‘A fish must play in big water,’ they say. ‘Grandson of the Wind’ Lee Jung-hoo is finally ready to take off beyond his father.
On Nov. 13 (KST), US sports media outlets broke the news of Lee joining the San Francisco Giants.
The record-breaking contract of up to six years and $113 million (approximately 14.83 billion won) took everyone by surprise. In terms of shock value to KBO fans, it was only surpassed by Shohei Ohtani’s 10-year, $700 million contract with the Los Angeles Dodgers.
The timing was also good, as seniors such as Ryu Hyun-jin (free agent) and Kim Ha-seong (San Diego) proved that top KBO players can play in the major leagues.헤라카지노
It’s not just Korean players. Merrill Kelly (Arizona), Brooks Reilly (New York Mets), and other foreigners have also found success in the KBO. Eric Pedroia (Chicago White Sox) also made a spectacular return to the major leagues with 20 wins, 200K, and the Triple Crown (most wins, most strikeouts, and highest ERA) for a two-year total of $15 million.
This coincided with Ohtani’s free agency season, so teams had plenty of room in their bullpens. The impact of Ohtani’s signing of the largest contract in professional sports history (in terms of total value) has not gone unnoticed.
Lee Jung-hoo’s consistently top-notch performances since his debut in 2017 no longer led to the dismissal of the ‘fringe leagues’. Even an ankle injury that cost him the entire season did not diminish his already recognized value. San Francisco general manager Pete Putilla showed off his ‘prospect’ at Lee’s farewell game at Gocheok Dome, and the signing proved to be a success.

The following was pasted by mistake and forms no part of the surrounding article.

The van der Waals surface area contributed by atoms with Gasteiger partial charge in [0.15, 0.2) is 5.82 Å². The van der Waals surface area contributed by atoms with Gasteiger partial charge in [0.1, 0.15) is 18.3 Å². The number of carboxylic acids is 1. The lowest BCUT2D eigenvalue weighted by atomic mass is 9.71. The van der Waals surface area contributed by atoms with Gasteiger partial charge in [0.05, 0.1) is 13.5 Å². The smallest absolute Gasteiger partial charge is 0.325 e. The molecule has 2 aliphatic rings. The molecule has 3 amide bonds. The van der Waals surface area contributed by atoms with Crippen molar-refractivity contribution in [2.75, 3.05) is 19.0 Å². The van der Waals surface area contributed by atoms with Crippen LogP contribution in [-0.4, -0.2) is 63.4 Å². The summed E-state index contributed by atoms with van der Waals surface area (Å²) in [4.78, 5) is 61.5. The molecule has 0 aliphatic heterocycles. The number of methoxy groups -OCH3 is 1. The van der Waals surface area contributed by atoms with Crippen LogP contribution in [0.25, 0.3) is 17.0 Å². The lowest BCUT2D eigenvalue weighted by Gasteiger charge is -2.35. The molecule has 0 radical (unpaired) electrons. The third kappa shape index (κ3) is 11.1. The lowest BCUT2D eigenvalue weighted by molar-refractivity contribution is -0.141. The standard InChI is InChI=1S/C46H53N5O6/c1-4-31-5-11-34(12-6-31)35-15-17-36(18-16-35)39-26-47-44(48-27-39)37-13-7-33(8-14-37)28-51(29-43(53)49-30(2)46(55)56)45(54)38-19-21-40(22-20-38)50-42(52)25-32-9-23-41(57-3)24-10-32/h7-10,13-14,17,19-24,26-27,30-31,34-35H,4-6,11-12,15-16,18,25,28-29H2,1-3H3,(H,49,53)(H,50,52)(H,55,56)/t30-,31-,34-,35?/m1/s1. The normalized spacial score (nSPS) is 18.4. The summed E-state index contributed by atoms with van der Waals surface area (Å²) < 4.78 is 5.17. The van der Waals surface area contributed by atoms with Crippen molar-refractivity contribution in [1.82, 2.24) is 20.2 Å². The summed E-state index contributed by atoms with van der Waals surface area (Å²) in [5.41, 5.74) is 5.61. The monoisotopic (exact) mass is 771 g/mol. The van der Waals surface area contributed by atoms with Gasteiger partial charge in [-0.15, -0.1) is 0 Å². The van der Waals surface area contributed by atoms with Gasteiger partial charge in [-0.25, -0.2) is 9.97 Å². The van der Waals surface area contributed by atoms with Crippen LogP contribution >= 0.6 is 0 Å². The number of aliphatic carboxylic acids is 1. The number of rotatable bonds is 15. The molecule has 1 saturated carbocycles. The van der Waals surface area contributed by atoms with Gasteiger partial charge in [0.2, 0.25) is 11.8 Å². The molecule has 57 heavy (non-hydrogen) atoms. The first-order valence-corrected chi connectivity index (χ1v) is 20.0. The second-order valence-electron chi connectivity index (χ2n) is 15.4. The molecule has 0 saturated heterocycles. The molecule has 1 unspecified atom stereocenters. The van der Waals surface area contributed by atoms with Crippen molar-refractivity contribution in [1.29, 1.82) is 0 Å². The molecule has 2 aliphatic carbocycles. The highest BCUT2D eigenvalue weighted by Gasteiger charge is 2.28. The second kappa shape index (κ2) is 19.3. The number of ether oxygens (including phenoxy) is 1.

However, there is a nemesis in the United States who literally caught Lee Jung-hoo like a mouse at the beginning of his debut. It’s ‘Lefty’ Reilly.
Brooks Reilly during his time with Lotte. Sports Chosun DB
Reilly played in South Korea for five seasons between 2015 and 2019, including three years in the same league with Lee Jung-hoo starting in 2017.
In those three seasons, Lee faced Reilly a total of 17 times, reaching base only twice. No hits, no walks, and one strikeout. An on-base percentage of 1 for 8. In his other 15 at-bats, he struck out six times.
There’s something to be said for Lee, too. The matchup between Lee and Riley is just the first three years of his career.
It’s a monster that grows every year. It’s hard to fathom how much Raili has improved in the four years since he left South Korea. Last year, he became a “complete player,” winning four batting titles and the season MVP.
However, after Railly’s departure, Lee struggled against similarly styled Charlie Barnes (Lotte), going 4-for-20 with three walks and two strikeouts.
Will Jung-hoo be able to break the nemesis relationship, or will Railly brag to others, “I’m going to play Jung-hoo in my rookie year…”?